Meliko felt his young son’s hand twitch with excitement as they approached the old citadel. The long walk from the town always tired the boy, but he grew stronger – and a little taller – with each trip, and the anticipation of speaking with his family never failed to reinvigorate him by the time the their feet fell upon carved stone.
The citadel had been long since abandoned. It’s impressive towers, grand archways, and seemingly impossible dome had long since fallen into disrepair. Windows that once sparkled with light were now dark reminders of lives once lived, and its cavernous halls echoed with songs no longer sung. But there was still some life left in the old ruin, if it could truly be called life; Meliko’s ancestors still haunted those halls, preserved forever – or so Meliko hoped – by machines no longer understood, not even by the old ghosts themselves.
Meliko had petitioned the council several times to allocate resources to the restoration of the citadel, or to its upkeep at the very least. Each time his proposal had been rejected. It was not that elder knowledge was not respected, in fact it would continue to be a necessity if they were to rebuild and restore their civilization to its former glory, it was just that there were always more pressing concerns. Manpower simply could not be spared, they had said. So few had survived the last war.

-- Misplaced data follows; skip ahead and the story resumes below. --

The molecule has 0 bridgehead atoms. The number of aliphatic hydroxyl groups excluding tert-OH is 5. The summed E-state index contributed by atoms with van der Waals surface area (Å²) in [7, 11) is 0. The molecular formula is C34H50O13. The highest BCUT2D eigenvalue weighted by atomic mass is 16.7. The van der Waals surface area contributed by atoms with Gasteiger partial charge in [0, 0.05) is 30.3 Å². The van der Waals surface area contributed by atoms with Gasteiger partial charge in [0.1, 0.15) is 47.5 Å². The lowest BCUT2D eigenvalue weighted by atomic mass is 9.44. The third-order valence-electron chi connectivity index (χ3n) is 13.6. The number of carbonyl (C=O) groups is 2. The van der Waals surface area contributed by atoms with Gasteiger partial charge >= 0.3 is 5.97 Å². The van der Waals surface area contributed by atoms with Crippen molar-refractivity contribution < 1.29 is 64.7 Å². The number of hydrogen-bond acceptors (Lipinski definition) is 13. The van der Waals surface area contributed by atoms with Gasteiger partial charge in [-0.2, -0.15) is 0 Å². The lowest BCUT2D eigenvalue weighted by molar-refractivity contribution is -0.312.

“Father? Father?” bounced the child.
“Yes, Melisosha?” Meliko replied.
“Do you think Greatfather Habidan will want to tell him about Nezdy and the amber-snail?”
“I’m certain he will,” said Meliko, “and Greatfather Melinzi, and Greatmother Leena. I’m sure they all will.”
Melisosha skipped a little with childish delight. He was eagar to tell his forebears everything he’d learned at school, and about the trip his class had made to the animalarium in Bycosa. The elders would listen and look down on the boy with pride, Meliko knew, and the myriad greatmothers would sing a chorus of Sweet Little Snicken Picker as they had for eachother for countless generations past.
Meliko, on the other hand, was keen to engage his second greatfather, Meltet, about the aqueduct system. The elder had designed the network of life-giving waterways over a century ago, and now the whole town was looking to Meliko to repair it.
As they approached the anteroom of the great entrance hall, Melisosha released himself from his father’s hand. He could already hear the distant groaning of Greatfather Moson and ran towards the sound of his voice.
“Careful now, Melisosha. Don’t get too far ahead.”
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